Dell’s New Lynnfield Desktops—The Studio XPS 8000 and 9000

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Intel Core i5 Sorry for the delay. Due to some technical difficultes with our registration database, I had to post this a little bit later than I wanted to. Folks who read sites like Anandtech and other enthusiast sites have known that Intel’s Lynnfield chipset and new Core family of processors were due to be introduced. Lynnfield and the new processors are here, and so is a pair of new desktops from Dell—the Studio XPS 8000 and 9000. Here’s a picture of both side by side:

2 Studio XPS DesktopsThe Studio XPS 8000 is a great option for the kind of user who needs performance and power without a massive full-size minitower. It is the smaller version of its big brother the Studio XPS 9000, which was formerly known as the XPS 435 desktop that I blogged about back in February. The Studio XPS 8000 stands at 16.1” tall and is 7.32 inches wide and weighs around 16.5 pounds.

Both machines are built for high-end performance, supporting the newest Intel Core i5 and i7 processors. Whether you’re interested in using a PC to watch and record HD content, view and edit photos, listen to music or to edit your own HD videos, or playing games either machine is up to the task. Beyond that, it’s powerful enough to serve all that kind of content throughout the house.

Studio XPS 8000 Desktop with PeripheralsThe Studio XPS 8000 is available to customers in the United States today at a starting price of $799. It’s built on Intel’s P55 chipset, and it features the following:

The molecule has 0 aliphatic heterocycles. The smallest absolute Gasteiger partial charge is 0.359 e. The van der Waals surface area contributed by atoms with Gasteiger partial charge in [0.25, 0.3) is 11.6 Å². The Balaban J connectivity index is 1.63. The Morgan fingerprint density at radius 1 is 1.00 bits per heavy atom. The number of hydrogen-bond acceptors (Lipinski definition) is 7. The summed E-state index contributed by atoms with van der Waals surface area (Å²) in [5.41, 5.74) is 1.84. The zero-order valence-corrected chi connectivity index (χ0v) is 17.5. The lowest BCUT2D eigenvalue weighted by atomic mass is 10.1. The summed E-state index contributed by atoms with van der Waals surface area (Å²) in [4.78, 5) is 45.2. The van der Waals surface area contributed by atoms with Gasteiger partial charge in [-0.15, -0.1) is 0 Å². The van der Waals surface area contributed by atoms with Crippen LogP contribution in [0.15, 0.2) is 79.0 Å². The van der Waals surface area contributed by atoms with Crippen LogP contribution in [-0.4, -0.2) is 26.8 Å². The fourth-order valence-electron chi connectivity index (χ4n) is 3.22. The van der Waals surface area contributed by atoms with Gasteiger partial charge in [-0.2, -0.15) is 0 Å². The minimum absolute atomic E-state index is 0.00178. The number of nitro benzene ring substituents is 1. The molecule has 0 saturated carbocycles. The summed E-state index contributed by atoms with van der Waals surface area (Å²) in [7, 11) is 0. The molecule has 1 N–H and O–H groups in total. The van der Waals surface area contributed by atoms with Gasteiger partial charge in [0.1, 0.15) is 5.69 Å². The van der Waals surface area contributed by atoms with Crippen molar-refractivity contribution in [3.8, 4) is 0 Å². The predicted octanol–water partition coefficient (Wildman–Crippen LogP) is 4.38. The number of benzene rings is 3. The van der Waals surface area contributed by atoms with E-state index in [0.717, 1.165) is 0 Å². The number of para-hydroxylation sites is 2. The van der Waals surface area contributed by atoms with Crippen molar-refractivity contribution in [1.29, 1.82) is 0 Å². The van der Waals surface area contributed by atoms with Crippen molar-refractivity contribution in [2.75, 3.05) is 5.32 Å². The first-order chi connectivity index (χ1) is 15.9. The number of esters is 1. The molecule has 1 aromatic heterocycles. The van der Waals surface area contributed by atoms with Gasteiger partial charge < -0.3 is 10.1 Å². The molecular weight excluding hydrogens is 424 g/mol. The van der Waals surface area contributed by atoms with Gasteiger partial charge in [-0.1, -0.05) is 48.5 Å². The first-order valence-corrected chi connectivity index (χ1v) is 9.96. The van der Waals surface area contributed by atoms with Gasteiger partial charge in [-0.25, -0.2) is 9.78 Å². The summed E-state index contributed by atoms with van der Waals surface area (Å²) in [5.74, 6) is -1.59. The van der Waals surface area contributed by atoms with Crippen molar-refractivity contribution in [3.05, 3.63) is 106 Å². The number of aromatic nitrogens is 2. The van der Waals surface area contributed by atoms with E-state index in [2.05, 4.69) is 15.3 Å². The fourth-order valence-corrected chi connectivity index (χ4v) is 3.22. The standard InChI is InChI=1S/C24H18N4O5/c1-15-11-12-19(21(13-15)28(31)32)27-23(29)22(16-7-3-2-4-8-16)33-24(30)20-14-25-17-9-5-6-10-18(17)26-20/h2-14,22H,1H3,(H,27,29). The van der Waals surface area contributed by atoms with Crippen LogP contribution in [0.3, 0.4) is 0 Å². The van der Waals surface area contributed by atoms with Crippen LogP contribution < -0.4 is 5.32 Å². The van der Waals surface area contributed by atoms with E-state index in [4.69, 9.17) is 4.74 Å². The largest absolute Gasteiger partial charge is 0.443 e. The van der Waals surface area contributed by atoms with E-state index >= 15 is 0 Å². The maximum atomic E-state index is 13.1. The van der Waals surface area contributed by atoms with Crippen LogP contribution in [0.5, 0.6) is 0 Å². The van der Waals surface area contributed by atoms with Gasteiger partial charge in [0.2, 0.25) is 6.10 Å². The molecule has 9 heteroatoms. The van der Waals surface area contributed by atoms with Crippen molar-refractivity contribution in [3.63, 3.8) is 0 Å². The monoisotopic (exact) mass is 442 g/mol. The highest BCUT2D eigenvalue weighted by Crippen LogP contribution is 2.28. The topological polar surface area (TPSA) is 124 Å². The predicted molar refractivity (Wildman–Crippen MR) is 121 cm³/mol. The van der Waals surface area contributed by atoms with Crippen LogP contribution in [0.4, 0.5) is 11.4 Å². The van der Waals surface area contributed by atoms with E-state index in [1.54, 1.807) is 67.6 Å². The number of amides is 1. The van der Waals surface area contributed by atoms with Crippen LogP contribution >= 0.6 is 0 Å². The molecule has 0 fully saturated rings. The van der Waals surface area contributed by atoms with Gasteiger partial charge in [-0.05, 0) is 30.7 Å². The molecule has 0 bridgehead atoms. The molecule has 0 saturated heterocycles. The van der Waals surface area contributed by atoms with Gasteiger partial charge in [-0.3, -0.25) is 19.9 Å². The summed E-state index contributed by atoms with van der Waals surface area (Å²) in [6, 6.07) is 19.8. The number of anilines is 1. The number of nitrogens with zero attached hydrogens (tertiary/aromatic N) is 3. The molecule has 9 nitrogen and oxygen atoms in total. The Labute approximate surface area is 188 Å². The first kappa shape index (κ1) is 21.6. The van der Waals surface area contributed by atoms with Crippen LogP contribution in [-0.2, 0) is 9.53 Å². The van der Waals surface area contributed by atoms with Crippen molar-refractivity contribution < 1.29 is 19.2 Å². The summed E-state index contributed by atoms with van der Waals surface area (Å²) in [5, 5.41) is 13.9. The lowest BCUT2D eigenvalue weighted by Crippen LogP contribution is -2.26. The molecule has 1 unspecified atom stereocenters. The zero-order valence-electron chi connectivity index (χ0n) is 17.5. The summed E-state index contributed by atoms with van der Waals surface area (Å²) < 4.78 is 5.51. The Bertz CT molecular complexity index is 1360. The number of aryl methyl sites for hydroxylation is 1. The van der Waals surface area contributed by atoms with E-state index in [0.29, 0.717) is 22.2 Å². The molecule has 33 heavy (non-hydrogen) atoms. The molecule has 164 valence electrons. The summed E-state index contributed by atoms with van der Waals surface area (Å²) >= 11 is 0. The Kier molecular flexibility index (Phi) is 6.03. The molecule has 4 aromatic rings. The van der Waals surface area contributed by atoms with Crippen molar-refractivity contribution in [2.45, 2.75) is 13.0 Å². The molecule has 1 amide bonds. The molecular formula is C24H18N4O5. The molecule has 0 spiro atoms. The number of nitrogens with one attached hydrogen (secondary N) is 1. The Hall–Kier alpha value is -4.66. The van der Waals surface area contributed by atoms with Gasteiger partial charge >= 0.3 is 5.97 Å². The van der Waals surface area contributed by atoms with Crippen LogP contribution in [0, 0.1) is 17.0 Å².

• Quad core Intel Core i5 and i7 processors (specifically, the Core i5 750 and the Core i7 860 and 870 processors)
  • DDR3 memory (supports both 1066MHz and 1333MHz up to 16GB max)
  • ATI and NVIDIA graphics card options (ATI’s HD 3450; NVIDIA’s GT220, GTS240 and GTX260)
  • Up to two hard drives (capacities of 320GB, 500GB 640GB, 750GB 1TB and 1.5TB are all options)
  • 8 USB  ports (2 angled ports on top + 2 front + 4 back); 1Gb Ethernet adapter, 1 eSATA port in the back; 6-pin IEEE 1394a port in the back and more
  • Top-mounted power button, microphone and headphone connector

The power supply is 350W. The optional TV tuner allows you to watch and record over the air HD signals. The Studio XPS 8000 also supports up to two optical drives, including a 6x Blu-ray disc burner and 16x DVD+/-RW drive. The front-mounted 19-in-1 card reader supports all kinds of flash-based memory cards to make it easy to import photos and videos into the PC.

Speaking of videos, there’s also a pretty cool software option for both the Studio XPS 8000 and 9000 desktops called MediaShow Espresso. It’s an application that speeds the video transcoding process (converting video from one format to another). In a nutshell, it uses the combined performance of your CPU and GPU to make converting videos a much quicker process. And regardless of what GPU solution you opt for, MediaShow Espresso has you covered since it works with NVIDIA’s CUDA technology and ATI’s stream technology. Extremetech posted an in-depth review of the transcoding software complete with tons of performance data. Bottom line, if you spend any amount of time converting videos to play on your Xbox 360, Sony PSP or PS3, iPhone or other devices, buying this software for an extra $20 is a no-brainer.

Note: Click on either of the photos in this post to see larger versions of these images. To see more photos of the XPS 8000, take a look at this set on Dell’s Official Flickr page.

Studio XPS 8000 - open chassis (rear view)

About the Author: Lionel Menchaca

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